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Malawi

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President Bingu wa Mutharika, died on April 6,2012 of a heart attack. Mr. Mutharika was hospitalized on Thursday morning in Malawi's capital, Lilongwe. He was 78 years old. President Joyce Banda, 62, emerged as Africa's second female president on April 7th 2012. She has promised to shake things up and improve relations with aid donor countries. Bingu wa Mutharika's Democratic Progressive Party (DPP), whose leaders he chose personally, had the numbers in parliament to enact his proposals. Its 14 standing committees, dominated by DPP chairpersons, do not attempt to provide checks on executive power. While he was alive, the president's primary political concern was to ensure a smooth succession at the end of his term in 2014. His younger brother, Peter Mutharika, had been taken from his academic career in the United States through several cabinet ministries in a process viewed by political analysts as an apprenticeship.

The main opposition parties, the Malawi Congress Party and the United Democratic Front which ruled under Hastings Banda and Bakili Muluzi respectively, have been stymied by policy disagreements and funding crises. At the new Chinese constructed parliament building in Lilongwe, there is little debate even on unpopular measures such as the costly changes to the Malawian flag in July 2010.

To outside observers, President Mutharika appeared to be emulating his presidency on that of Hastings Banda (1964-1994), for whom he had great admiration. His threats to close down a newspaper for reporting prevarications that denigrate Malawian government could be characterized as "vintage" Banda. Western embassies that once lectured the government about democratic freedoms and economic prudence now feel similarly chastised.

Mutharika's reputation in Malawi and on the international stage - he is current chairperson of the African Union (AU) and prospective chair of the Common Market for Eastern and Southern Africa - is dependent on Malawi's economic performance and the political calm that prevails. Four consecutive years of surplus maize production have been impressive thanks to imports of fertilizers. The million plus tons of maize surplus does not translate automactically into a surplus at the household level, and various internation agencies have warned of impending food shortages in the populous southern region. Although sales of Malawi's export stable, burley tobacco, concluded on a reasonably positive note, a possible international ban by the Framework Convention on Tobacco Control on additives on cigarette continues to be discussed. The market for burley tobacco is heavily dependant on them.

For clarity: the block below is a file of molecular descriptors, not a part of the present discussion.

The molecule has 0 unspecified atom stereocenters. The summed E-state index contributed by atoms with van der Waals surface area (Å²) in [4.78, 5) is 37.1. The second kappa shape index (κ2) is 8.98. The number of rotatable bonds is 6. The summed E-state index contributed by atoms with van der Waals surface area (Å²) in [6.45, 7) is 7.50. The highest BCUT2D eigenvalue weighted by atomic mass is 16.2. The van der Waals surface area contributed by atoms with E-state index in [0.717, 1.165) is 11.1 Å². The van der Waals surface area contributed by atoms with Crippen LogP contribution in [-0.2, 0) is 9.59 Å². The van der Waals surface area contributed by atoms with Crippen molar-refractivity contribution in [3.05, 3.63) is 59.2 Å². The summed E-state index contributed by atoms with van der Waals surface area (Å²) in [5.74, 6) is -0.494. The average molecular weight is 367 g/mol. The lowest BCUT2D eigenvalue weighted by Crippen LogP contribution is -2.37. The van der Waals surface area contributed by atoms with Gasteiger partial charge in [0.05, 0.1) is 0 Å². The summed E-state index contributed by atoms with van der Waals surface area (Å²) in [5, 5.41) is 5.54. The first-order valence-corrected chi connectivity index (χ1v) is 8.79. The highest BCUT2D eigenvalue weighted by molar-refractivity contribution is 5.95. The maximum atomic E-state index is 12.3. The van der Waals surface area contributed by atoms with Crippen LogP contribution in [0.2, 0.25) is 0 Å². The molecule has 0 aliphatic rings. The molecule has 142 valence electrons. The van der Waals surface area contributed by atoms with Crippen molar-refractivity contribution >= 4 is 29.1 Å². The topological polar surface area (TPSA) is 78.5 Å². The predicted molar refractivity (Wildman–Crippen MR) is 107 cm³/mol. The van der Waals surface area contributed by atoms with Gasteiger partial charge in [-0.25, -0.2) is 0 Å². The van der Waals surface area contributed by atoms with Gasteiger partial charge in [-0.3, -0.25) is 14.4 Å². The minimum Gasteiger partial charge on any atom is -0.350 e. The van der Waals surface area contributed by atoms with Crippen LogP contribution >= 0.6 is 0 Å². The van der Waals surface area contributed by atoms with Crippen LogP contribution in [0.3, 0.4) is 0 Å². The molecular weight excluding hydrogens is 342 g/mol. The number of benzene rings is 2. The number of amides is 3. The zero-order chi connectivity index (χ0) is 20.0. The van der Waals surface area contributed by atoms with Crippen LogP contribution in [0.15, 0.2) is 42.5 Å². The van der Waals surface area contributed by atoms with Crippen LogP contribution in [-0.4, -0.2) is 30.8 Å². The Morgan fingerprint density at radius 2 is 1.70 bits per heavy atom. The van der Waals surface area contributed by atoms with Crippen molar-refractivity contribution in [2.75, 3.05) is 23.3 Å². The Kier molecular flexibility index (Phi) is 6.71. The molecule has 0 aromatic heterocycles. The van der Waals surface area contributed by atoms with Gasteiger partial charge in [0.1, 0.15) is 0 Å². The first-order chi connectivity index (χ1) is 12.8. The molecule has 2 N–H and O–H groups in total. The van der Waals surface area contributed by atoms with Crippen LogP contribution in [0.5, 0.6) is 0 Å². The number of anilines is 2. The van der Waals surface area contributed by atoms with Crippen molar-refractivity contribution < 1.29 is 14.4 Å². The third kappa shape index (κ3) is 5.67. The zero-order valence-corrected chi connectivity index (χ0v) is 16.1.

The development of the Kayelekera uranium mine, which is now approaching full production of 3.3 million pounds of yellowcake annually, is not yet compensating for the threat to the all important tobacco industry. It has the potential to yield royalties around $45 million dollars annually. Additional business ventures include a cigarette-manufacturing facility and the opening of a new commercial link to the Indian Ocean via the Shire and Zambezi rivers.

Foreign aid will continue to support the country's macroeconomic statistics and help keep the GDP growth projections above 6% in 2010 and 2011. Aid patterns are showing signs of moving from the west to east, as China and Iran take an interest in the country and as traditional donors begin to question the long-term effectiveness and sustainability of their programs.

As long as the macroeconomic statistics are positive and maize is plentiful, not everybody will be worried about questions of democracy or continued dependence on foreign aid, or even the increasingly nationalistic rhetoric of the president. Homosexuality is banned. Of more general concern is the 3% population-growth rate, which means that half of Malawi's 15 million people are under the age of 15, while unemployment remains high as does the percentage of the population affected by the aids virus (12%). In addition, fuel shortages coupled with a serious scarcity of foreign exchange along with frequent powercuts are also some of the challenges ahead.

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Malawi maintains an embassy in the United States at 1029 Vermont Avenue, NW, Suite 1000, Washington, DC 20005 (tel. 202-721-0270; fax 202-721-0288). Malawi's Permanent Mission to the United Nations is located at 866 UN Plaza, Suite 486, New York, NY 10017 (tel.: 212-317-8738/8718; fax: 212-317-8729; e-mail: Malawinewyork@aol.com or MalawiU@aol.com). Malawi also maintains an Honorary Consulate in Los Angeles at 44970 Via Renaissance, Temecula, California 92590 (office number, 951-676-2476; fax number, 951-676-1568; and e-mail, malawiconsul@yahoo.com).
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